If you are wearing evening gowns at age 5, hiring limos for Grade 8 grad and coughing up $1,500 or more for the full prom experience when you're 18, what's left to look forward to?

Your wedding, I guess (Onstad's wedding reference is absolutely spot on) -- but since we've now got kindergarteners wearing tuxes & and high schoolers spending more on their prom gowns than I paid for my wedding dress, weddings have had to up the ante too. (Which then trickles back down again to the high school grads, & so on down the line. It's a vicious circle.)

Fuelled by the rise of the Internet & reality shows like "Say Yes to the Dress," some weddings have become more like elaborate stage shows (with the bride & groom as stars & celebrities in chief) than about families & friends celebrating together. Planning a wedding has always been somewhat stressful, of course, but these days, it seems like there are so many more ways to get stressed (and to spend your money, of course).  (Right now, I'm reading Mel's new book, Measure of Love, in which one of the characters is stressed out by wedding preparations.) 

Weddings have always had an element of the theatrical about them, of course. But it didn't really hit me just how much they've been influenced by show biz until I attended a wedding about five years ago. It was very pretty. But the whole thing, and especially the reception, gave me the uncomfortable feeling that I was attending a stage performance and not a WEDDING.  At the reception hall, each table had a spotlight on it, highlighting the tall, spiky flowers that formed the the centrepieces.  Just before dinner was served, the bride & groom made a grand entrance from a balcony at the top of a double Scarlett O'Hara staircase, and then danced their way down staircases (she down one & he down the other). Once they reached the bottom, they launched into their first dance, as a dry ice fog wafted up through special vents in the floor.  It was a loooooonnnnnng way from the wedding receptions of my childhood, generally held at smalltown or rural community halls, where the church or Legion ladies catered plates of ham & turkey & large bowls of mashed potatos, served buffet style or set in front of us, seated on folding metal chairs at long folding tables covered in paper tablecloths.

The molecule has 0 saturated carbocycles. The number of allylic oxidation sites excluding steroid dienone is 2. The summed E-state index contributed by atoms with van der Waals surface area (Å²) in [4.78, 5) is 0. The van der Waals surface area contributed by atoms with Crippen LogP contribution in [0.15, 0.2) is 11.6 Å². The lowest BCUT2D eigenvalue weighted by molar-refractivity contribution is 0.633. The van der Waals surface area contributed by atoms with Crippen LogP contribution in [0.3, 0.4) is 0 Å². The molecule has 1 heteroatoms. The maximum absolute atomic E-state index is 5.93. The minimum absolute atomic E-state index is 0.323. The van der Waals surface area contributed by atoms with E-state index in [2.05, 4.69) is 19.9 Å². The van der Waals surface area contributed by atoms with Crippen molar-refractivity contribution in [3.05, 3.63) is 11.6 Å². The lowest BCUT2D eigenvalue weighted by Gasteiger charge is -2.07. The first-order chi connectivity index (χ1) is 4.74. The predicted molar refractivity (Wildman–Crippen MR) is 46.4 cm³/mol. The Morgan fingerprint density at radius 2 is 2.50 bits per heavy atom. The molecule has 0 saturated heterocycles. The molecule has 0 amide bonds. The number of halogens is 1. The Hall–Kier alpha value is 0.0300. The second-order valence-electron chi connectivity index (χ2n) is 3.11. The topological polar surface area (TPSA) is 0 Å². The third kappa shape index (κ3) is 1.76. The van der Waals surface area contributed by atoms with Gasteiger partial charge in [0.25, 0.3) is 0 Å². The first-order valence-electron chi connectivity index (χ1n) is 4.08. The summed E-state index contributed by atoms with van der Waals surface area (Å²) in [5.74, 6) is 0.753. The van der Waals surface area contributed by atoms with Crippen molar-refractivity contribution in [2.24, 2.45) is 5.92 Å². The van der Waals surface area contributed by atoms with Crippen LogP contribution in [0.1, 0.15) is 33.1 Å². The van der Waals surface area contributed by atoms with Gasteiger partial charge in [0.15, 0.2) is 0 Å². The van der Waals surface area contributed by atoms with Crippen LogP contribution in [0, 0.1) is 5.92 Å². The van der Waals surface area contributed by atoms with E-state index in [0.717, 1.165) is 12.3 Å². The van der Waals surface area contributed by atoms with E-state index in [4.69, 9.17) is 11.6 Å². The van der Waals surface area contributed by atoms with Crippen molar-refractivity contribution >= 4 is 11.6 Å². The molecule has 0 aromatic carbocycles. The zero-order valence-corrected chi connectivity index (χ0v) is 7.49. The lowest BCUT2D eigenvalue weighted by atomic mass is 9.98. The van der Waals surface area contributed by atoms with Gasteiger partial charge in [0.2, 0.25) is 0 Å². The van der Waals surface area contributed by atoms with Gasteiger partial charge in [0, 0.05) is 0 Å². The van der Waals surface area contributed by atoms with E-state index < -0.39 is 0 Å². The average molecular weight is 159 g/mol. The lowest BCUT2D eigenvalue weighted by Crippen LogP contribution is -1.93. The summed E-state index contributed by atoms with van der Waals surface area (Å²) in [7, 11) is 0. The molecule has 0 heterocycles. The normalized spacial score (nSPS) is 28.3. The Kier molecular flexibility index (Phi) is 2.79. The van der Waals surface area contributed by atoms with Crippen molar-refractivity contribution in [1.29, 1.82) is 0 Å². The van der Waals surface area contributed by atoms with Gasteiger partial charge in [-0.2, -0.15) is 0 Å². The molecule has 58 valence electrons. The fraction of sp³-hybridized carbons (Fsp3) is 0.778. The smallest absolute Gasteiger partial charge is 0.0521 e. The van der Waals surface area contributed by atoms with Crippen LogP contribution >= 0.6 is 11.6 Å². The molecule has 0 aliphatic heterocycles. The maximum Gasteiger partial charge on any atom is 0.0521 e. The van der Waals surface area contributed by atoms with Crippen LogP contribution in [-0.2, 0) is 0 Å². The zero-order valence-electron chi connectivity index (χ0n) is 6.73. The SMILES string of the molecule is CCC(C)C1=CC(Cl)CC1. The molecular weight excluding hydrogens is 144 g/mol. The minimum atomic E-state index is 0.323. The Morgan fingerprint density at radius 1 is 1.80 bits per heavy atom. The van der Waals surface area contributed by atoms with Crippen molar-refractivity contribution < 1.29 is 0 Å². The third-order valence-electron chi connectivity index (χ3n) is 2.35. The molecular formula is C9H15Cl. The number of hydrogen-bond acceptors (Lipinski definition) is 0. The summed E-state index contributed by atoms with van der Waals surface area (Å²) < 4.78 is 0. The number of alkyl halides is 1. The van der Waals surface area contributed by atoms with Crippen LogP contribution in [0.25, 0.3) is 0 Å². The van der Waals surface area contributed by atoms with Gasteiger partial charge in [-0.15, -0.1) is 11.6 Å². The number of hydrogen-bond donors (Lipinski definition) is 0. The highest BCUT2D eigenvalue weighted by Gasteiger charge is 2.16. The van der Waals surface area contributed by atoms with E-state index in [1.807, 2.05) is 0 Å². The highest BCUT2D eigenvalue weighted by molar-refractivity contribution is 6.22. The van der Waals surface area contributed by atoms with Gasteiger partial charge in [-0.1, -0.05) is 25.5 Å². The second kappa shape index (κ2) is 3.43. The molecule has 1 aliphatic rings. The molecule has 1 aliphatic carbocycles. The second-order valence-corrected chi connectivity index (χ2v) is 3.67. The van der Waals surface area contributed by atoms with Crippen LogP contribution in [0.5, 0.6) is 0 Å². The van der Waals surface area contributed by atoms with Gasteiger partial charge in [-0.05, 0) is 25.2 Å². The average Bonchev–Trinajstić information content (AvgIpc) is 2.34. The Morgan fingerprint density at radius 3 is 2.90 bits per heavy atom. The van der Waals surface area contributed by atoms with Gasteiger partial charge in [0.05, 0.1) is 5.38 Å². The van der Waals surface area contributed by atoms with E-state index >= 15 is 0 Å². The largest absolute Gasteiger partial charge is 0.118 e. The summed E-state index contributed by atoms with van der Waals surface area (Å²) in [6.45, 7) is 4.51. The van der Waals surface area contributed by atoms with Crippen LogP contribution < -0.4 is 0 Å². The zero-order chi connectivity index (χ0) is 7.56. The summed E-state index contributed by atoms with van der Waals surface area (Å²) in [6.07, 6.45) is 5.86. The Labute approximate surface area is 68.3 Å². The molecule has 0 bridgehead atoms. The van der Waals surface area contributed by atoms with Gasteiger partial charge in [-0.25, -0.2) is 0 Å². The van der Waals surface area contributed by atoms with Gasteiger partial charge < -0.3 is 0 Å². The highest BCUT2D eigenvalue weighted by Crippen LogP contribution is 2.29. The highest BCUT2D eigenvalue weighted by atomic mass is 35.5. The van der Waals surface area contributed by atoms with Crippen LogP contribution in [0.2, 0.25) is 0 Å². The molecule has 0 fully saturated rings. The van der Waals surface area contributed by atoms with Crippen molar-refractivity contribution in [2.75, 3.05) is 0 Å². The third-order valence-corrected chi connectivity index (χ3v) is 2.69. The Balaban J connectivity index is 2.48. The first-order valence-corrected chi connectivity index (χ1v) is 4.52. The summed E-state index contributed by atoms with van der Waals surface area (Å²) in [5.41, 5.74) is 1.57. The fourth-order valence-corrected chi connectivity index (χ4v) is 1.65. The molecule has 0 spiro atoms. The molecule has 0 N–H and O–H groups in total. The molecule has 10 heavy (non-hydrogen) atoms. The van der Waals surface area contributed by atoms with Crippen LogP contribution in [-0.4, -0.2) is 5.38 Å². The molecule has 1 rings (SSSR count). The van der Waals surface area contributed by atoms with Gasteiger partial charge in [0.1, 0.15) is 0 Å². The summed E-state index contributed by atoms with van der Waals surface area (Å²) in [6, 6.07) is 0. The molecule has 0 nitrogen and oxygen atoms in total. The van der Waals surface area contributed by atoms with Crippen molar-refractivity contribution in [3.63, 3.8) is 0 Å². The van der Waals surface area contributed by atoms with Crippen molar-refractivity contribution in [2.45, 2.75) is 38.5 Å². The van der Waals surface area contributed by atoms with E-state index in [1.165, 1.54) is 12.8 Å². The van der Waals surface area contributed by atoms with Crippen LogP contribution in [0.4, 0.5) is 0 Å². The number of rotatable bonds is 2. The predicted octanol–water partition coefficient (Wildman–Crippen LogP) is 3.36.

Other weddings I've been to in recent years have featured choreographed dance routines, theatrical numbers by the band, dance troupes entertaining between dinner courses, and an endless parade of speakers.

One of the young girls at work was suffering angst this past week over her girlfriend's upcoming bachelorette party. We're not talking a night out at the bar with a sash & tiara. She's trying to organize accommodations, dining & possibly theatre tickets. For three days. In New York City. For 14 people!!!  I told dh & he said, ""That's asking a lot, isn't it?? Of her, to organize, and of her friends."